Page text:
With Romeo on the brink of banishment and Juliet’s imminent “engagement” to Paris, the stage is transformed into Juliet’s bedchamber. This part of the play onwards allowed the audience to play a more pivotal role as we travelled with the characters. As Juliet’s lifeless body was cradled above the heads of black-clad pall bearers, the audience shuffled silently behind as if in deep mourning. In the next room we found banished Romeo alone in the dark, atop a picture of Juliet’s beaming face. His world is empty but for her. Had we been allowed to take photos, this scene would have provided the ultimate arty snap. Romeo’s black jeans and white torso, against the black and white of Juliet’s face; the black of the room almost blanketing the love that shines from Romeo for his Juliet. Learning of his lover’s ‘death’, Romeo flees, poison in hand, to her final resting place. Again the audience follows the action into a third chamber.

I will try to express in words what I saw. Even a picture could not do justice to the live spectacle. Everything was so sombre and yet so desperately enchanting. In this room, the pool was filled deeply with turquoise water, which lapped silently at the gigantic cross that lay across it. This was Juliet’s chapel. She lay peacefully in the centre of the cross, swaddled in her wedding gown.  The lighting was impeccable; tea lights floated among red flowers on the water’s surface. Incense filled the room. The sobering image of Juliet lying there was so moving that again it was a struggle not to break down.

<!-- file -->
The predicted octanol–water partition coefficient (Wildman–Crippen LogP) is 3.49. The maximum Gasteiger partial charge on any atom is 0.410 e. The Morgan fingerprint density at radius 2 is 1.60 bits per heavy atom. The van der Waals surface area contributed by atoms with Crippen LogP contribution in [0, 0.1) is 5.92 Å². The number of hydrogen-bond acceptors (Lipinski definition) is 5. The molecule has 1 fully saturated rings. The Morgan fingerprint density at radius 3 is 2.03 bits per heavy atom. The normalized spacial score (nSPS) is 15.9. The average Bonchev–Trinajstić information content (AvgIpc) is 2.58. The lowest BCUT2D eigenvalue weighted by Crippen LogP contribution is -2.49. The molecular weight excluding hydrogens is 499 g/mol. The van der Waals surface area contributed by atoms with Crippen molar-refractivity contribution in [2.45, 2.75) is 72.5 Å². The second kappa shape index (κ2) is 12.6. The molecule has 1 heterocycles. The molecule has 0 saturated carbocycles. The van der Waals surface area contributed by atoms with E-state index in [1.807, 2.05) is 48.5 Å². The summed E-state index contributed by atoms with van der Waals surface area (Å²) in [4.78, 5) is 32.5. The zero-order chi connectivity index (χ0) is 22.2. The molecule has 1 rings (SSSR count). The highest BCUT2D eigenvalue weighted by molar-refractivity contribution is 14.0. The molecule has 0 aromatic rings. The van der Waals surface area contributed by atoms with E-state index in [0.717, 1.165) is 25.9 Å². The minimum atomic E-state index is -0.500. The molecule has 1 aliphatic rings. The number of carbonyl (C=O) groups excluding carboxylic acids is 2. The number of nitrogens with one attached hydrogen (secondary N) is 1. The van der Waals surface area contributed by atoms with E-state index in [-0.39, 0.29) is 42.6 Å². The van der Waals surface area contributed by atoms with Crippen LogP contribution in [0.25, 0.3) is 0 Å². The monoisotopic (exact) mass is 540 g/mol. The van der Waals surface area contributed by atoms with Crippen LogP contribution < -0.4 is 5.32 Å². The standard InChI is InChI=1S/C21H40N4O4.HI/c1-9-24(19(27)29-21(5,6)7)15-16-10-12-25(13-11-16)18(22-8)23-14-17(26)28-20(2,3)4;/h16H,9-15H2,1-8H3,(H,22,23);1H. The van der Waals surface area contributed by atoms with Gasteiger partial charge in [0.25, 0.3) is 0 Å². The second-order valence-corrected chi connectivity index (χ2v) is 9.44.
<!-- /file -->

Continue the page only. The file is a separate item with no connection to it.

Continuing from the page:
No matter how many times I see Romeo and Juliet, the inevitable end never fails to break my heart. The terrible finality, the tragic timing is all too much. If only she had woken up seconds earlier! If only teenagers in love were not such passionate creatures! If only the Montagues and Capulets were friends! If only if only if only! Seeing the eponymous heroes laying there together, both still warm but growing colder in each other’s arms, there was no stopping the tears this time.

It is difficult to comprehend that this play was written over 400 years ago and is still performed and loved to this day. Shakespeare shines a light into the future, revealing human nature as it has always been. And yet through the tragedy of the story, there is hope. Good can grow out of bad; Juliet’s love for Romeo (“My only love sprung from my only hate”); Romeo’s love for Juliet; following the tragic deaths, a truce between the two families.

I’m quite sure that the Bard would have been quite as blown away by this production as I. The use of a building such as the Victoria Baths is a stroke of genius. The building allows for an experience that can never be achieved in a theatre. I love theatres. They are beautiful buildings. But no amount of scaffolding, props or setting can detract from the fact that it is a theatre. At Victoria Baths, the audience is truly drawn into the story because we are not in a theatre; we are in the Capulet’s house; in Friar Lawrence’s chapel; in Juliet’s bedchamber; in Romeo’s banishment.

I hope to see many more productions like this one. I cried, I laughed, I got cramp. Such a magical time. Bravo Home Theatre and Victoria Baths of Manchester. You are all very brilliant and amazing.

I believe Romeo and Juliet is all sold out, but for future projects by Home Theatre, click here. Believe me, you don’t want to miss out.

*All quotes taken from the programme produced by Home Theatre, purchased on the night.

*Picture taken from

*Special thanks to for its unending wisdom and one link that I used


One thought on “Romeo and Juliet at the Victoria Baths in Manchester

  1. Pingback: Romeo and Juliet by Chester Performs | Tales From a Bruce Eye View